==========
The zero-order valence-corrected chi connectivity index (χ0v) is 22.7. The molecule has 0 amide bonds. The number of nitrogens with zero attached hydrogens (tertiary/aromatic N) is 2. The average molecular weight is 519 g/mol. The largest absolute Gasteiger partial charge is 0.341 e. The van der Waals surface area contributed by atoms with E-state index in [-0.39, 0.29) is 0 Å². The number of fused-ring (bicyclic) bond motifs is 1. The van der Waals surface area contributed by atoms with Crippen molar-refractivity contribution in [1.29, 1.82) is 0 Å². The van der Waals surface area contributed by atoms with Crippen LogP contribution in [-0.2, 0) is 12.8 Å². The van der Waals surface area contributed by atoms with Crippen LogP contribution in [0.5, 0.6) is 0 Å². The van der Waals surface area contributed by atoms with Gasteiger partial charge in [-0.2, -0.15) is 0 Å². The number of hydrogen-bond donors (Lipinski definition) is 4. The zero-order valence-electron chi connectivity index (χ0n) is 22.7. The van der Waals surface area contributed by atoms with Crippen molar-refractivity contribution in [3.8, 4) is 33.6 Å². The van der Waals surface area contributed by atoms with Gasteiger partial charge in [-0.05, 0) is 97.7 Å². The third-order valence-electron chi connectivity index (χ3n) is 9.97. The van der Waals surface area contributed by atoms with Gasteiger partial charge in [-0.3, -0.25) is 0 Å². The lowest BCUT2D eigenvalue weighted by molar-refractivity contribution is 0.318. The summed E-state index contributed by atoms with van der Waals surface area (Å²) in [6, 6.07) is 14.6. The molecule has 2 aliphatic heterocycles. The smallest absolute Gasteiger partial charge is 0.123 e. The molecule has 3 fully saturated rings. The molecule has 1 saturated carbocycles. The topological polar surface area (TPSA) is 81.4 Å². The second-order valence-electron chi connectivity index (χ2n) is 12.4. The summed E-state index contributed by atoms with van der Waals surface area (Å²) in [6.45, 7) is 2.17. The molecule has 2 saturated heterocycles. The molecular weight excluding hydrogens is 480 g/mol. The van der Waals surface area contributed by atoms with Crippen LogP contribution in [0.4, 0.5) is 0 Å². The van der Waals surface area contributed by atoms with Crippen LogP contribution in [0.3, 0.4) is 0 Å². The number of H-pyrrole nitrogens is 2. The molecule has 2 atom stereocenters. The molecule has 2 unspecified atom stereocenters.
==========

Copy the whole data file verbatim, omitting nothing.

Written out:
The zero-order valence-corrected chi connectivity index (χ0v) is 22.7. The molecule has 0 amide bonds. The number of nitrogens with zero attached hydrogens (tertiary/aromatic N) is 2. The average molecular weight is 519 g/mol. The largest absolute Gasteiger partial charge is 0.341 e. The van der Waals surface area contributed by atoms with E-state index in [-0.39, 0.29) is 0 Å². The number of fused-ring (bicyclic) bond motifs is 1. The van der Waals surface area contributed by atoms with Crippen molar-refractivity contribution in [1.29, 1.82) is 0 Å². The van der Waals surface area contributed by atoms with Crippen LogP contribution in [-0.2, 0) is 12.8 Å². The van der Waals surface area contributed by atoms with Crippen LogP contribution in [0.5, 0.6) is 0 Å². The van der Waals surface area contributed by atoms with Gasteiger partial charge in [-0.2, -0.15) is 0 Å². The number of hydrogen-bond donors (Lipinski definition) is 4. The zero-order valence-electron chi connectivity index (χ0n) is 22.7. The van der Waals surface area contributed by atoms with Crippen molar-refractivity contribution in [3.8, 4) is 33.6 Å². The van der Waals surface area contributed by atoms with Gasteiger partial charge in [-0.05, 0) is 97.7 Å². The third-order valence-electron chi connectivity index (χ3n) is 9.97. The van der Waals surface area contributed by atoms with Gasteiger partial charge in [-0.3, -0.25) is 0 Å². The lowest BCUT2D eigenvalue weighted by molar-refractivity contribution is 0.318. The summed E-state index contributed by atoms with van der Waals surface area (Å²) in [6, 6.07) is 14.6. The molecule has 2 aliphatic heterocycles. The smallest absolute Gasteiger partial charge is 0.123 e. The molecule has 3 fully saturated rings. The molecule has 1 saturated carbocycles. The topological polar surface area (TPSA) is 81.4 Å². The second-order valence-electron chi connectivity index (χ2n) is 12.4. The summed E-state index contributed by atoms with van der Waals surface area (Å²) in [6.45, 7) is 2.17. The molecule has 2 saturated heterocycles. The molecular weight excluding hydrogens is 480 g/mol. The van der Waals surface area contributed by atoms with Crippen LogP contribution in [0.4, 0.5) is 0 Å². The van der Waals surface area contributed by atoms with Crippen LogP contribution in [0.3, 0.4) is 0 Å². The number of H-pyrrole nitrogens is 2. The molecule has 2 atom stereocenters. The molecule has 2 unspecified atom stereocenters.